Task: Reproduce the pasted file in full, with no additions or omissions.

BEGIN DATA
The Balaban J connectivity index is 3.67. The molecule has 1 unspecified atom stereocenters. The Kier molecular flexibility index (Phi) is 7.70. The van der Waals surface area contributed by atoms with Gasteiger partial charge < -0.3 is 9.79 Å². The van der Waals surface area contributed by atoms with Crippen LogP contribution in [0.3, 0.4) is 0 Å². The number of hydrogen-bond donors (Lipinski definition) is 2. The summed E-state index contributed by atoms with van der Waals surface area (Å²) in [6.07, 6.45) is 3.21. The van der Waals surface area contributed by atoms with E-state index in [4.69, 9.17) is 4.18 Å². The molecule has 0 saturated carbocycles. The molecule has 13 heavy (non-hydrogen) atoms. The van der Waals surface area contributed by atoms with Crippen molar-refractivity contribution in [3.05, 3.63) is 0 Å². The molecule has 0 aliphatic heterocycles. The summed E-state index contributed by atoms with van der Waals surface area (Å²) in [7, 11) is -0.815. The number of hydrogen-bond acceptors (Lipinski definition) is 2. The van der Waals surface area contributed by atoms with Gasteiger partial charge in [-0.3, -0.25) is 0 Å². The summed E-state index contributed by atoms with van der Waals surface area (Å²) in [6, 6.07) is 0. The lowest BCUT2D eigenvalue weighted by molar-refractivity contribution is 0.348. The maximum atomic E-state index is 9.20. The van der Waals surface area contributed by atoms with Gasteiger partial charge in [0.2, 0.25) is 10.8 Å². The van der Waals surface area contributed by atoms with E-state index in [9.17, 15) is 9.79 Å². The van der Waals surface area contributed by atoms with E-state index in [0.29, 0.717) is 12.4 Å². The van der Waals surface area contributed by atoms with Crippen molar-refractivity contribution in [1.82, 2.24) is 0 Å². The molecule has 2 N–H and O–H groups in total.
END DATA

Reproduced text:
The Balaban J connectivity index is 3.67. The molecule has 1 unspecified atom stereocenters. The Kier molecular flexibility index (Phi) is 7.70. The van der Waals surface area contributed by atoms with Gasteiger partial charge < -0.3 is 9.79 Å². The van der Waals surface area contributed by atoms with Crippen LogP contribution in [0.3, 0.4) is 0 Å². The number of hydrogen-bond donors (Lipinski definition) is 2. The summed E-state index contributed by atoms with van der Waals surface area (Å²) in [6.07, 6.45) is 3.21. The van der Waals surface area contributed by atoms with E-state index in [4.69, 9.17) is 4.18 Å². The molecule has 0 saturated carbocycles. The molecule has 13 heavy (non-hydrogen) atoms. The van der Waals surface area contributed by atoms with Crippen molar-refractivity contribution in [3.05, 3.63) is 0 Å². The molecule has 0 aliphatic heterocycles. The summed E-state index contributed by atoms with van der Waals surface area (Å²) in [7, 11) is -0.815. The number of hydrogen-bond acceptors (Lipinski definition) is 2. The van der Waals surface area contributed by atoms with Gasteiger partial charge in [-0.3, -0.25) is 0 Å². The summed E-state index contributed by atoms with van der Waals surface area (Å²) in [6, 6.07) is 0. The lowest BCUT2D eigenvalue weighted by molar-refractivity contribution is 0.348. The maximum atomic E-state index is 9.20. The van der Waals surface area contributed by atoms with Gasteiger partial charge in [0.2, 0.25) is 10.8 Å². The van der Waals surface area contributed by atoms with E-state index in [9.17, 15) is 9.79 Å². The van der Waals surface area contributed by atoms with E-state index in [0.29, 0.717) is 12.4 Å². The van der Waals surface area contributed by atoms with Crippen molar-refractivity contribution in [1.82, 2.24) is 0 Å². The molecule has 2 N–H and O–H groups in total.